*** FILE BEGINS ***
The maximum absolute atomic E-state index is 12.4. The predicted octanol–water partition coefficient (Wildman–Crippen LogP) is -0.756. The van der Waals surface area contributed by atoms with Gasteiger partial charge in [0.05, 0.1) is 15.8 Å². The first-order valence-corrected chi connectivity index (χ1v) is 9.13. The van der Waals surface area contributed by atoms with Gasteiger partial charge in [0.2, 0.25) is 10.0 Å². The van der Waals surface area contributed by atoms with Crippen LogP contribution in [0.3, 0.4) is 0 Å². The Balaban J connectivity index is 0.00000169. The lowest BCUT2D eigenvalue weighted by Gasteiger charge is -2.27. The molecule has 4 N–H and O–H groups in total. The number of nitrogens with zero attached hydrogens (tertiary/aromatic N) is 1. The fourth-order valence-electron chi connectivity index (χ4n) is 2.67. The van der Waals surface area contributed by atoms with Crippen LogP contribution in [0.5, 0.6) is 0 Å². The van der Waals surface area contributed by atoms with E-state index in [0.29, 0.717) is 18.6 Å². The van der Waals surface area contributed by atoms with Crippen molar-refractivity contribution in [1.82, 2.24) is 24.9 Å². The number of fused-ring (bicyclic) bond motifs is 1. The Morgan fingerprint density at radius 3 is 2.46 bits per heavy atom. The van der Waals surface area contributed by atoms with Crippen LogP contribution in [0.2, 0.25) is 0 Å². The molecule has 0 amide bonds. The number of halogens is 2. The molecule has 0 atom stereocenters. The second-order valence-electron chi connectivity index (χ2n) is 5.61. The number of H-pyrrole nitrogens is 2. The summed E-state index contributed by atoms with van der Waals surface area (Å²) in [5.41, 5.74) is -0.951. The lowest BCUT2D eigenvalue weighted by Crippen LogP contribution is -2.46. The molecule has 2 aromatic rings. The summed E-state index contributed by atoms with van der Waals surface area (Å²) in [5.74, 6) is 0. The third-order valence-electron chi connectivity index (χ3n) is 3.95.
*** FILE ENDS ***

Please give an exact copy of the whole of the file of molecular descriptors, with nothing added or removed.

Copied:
The maximum absolute atomic E-state index is 12.4. The predicted octanol–water partition coefficient (Wildman–Crippen LogP) is -0.756. The van der Waals surface area contributed by atoms with Gasteiger partial charge in [0.05, 0.1) is 15.8 Å². The first-order valence-corrected chi connectivity index (χ1v) is 9.13. The van der Waals surface area contributed by atoms with Gasteiger partial charge in [0.2, 0.25) is 10.0 Å². The van der Waals surface area contributed by atoms with Crippen LogP contribution in [0.3, 0.4) is 0 Å². The Balaban J connectivity index is 0.00000169. The lowest BCUT2D eigenvalue weighted by Gasteiger charge is -2.27. The molecule has 4 N–H and O–H groups in total. The number of nitrogens with zero attached hydrogens (tertiary/aromatic N) is 1. The fourth-order valence-electron chi connectivity index (χ4n) is 2.67. The van der Waals surface area contributed by atoms with Crippen LogP contribution in [0.5, 0.6) is 0 Å². The van der Waals surface area contributed by atoms with E-state index in [0.29, 0.717) is 18.6 Å². The van der Waals surface area contributed by atoms with Crippen molar-refractivity contribution in [1.82, 2.24) is 24.9 Å². The number of fused-ring (bicyclic) bond motifs is 1. The Morgan fingerprint density at radius 3 is 2.46 bits per heavy atom. The van der Waals surface area contributed by atoms with Crippen LogP contribution in [0.2, 0.25) is 0 Å². The molecule has 0 amide bonds. The number of halogens is 2. The molecule has 0 atom stereocenters. The second-order valence-electron chi connectivity index (χ2n) is 5.61. The number of H-pyrrole nitrogens is 2. The summed E-state index contributed by atoms with van der Waals surface area (Å²) in [5.41, 5.74) is -0.951. The lowest BCUT2D eigenvalue weighted by Crippen LogP contribution is -2.46. The molecule has 2 aromatic rings. The summed E-state index contributed by atoms with van der Waals surface area (Å²) in [5.74, 6) is 0. The third-order valence-electron chi connectivity index (χ3n) is 3.95.